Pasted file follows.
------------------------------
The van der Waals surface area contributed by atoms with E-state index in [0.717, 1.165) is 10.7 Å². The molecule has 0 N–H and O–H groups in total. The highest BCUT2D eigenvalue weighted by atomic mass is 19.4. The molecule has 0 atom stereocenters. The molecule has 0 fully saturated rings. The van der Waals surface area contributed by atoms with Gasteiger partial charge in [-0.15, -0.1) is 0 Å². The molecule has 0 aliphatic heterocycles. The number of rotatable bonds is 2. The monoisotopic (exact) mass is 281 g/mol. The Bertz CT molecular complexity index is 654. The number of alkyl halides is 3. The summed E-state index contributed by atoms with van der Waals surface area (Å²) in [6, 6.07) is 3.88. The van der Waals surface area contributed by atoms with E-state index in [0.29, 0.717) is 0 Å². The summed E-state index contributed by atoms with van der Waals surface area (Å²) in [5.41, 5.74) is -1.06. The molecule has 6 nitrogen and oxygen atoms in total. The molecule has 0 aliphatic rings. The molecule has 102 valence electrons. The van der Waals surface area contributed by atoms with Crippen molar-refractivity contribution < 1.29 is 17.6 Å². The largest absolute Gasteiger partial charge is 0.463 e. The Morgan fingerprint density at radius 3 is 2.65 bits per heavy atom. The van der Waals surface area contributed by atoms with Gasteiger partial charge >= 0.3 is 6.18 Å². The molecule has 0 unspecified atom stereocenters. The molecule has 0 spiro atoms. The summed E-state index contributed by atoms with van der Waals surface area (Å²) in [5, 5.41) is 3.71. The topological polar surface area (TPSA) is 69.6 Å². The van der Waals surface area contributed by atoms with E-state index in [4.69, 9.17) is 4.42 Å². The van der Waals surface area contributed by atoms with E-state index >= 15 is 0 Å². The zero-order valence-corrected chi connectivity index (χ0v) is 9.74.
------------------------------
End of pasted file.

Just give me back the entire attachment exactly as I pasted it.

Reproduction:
The van der Waals surface area contributed by atoms with E-state index in [0.717, 1.165) is 10.7 Å². The molecule has 0 N–H and O–H groups in total. The highest BCUT2D eigenvalue weighted by atomic mass is 19.4. The molecule has 0 atom stereocenters. The molecule has 0 fully saturated rings. The van der Waals surface area contributed by atoms with Gasteiger partial charge in [-0.15, -0.1) is 0 Å². The molecule has 0 aliphatic heterocycles. The number of rotatable bonds is 2. The monoisotopic (exact) mass is 281 g/mol. The Bertz CT molecular complexity index is 654. The number of alkyl halides is 3. The summed E-state index contributed by atoms with van der Waals surface area (Å²) in [6, 6.07) is 3.88. The van der Waals surface area contributed by atoms with E-state index in [0.29, 0.717) is 0 Å². The summed E-state index contributed by atoms with van der Waals surface area (Å²) in [5.41, 5.74) is -1.06. The molecule has 6 nitrogen and oxygen atoms in total. The molecule has 0 aliphatic rings. The molecule has 102 valence electrons. The van der Waals surface area contributed by atoms with Crippen molar-refractivity contribution < 1.29 is 17.6 Å². The largest absolute Gasteiger partial charge is 0.463 e. The Morgan fingerprint density at radius 3 is 2.65 bits per heavy atom. The van der Waals surface area contributed by atoms with Gasteiger partial charge >= 0.3 is 6.18 Å². The molecule has 0 unspecified atom stereocenters. The molecule has 0 spiro atoms. The summed E-state index contributed by atoms with van der Waals surface area (Å²) in [5, 5.41) is 3.71. The topological polar surface area (TPSA) is 69.6 Å². The van der Waals surface area contributed by atoms with E-state index in [4.69, 9.17) is 4.42 Å². The van der Waals surface area contributed by atoms with E-state index >= 15 is 0 Å². The zero-order valence-corrected chi connectivity index (χ0v) is 9.74.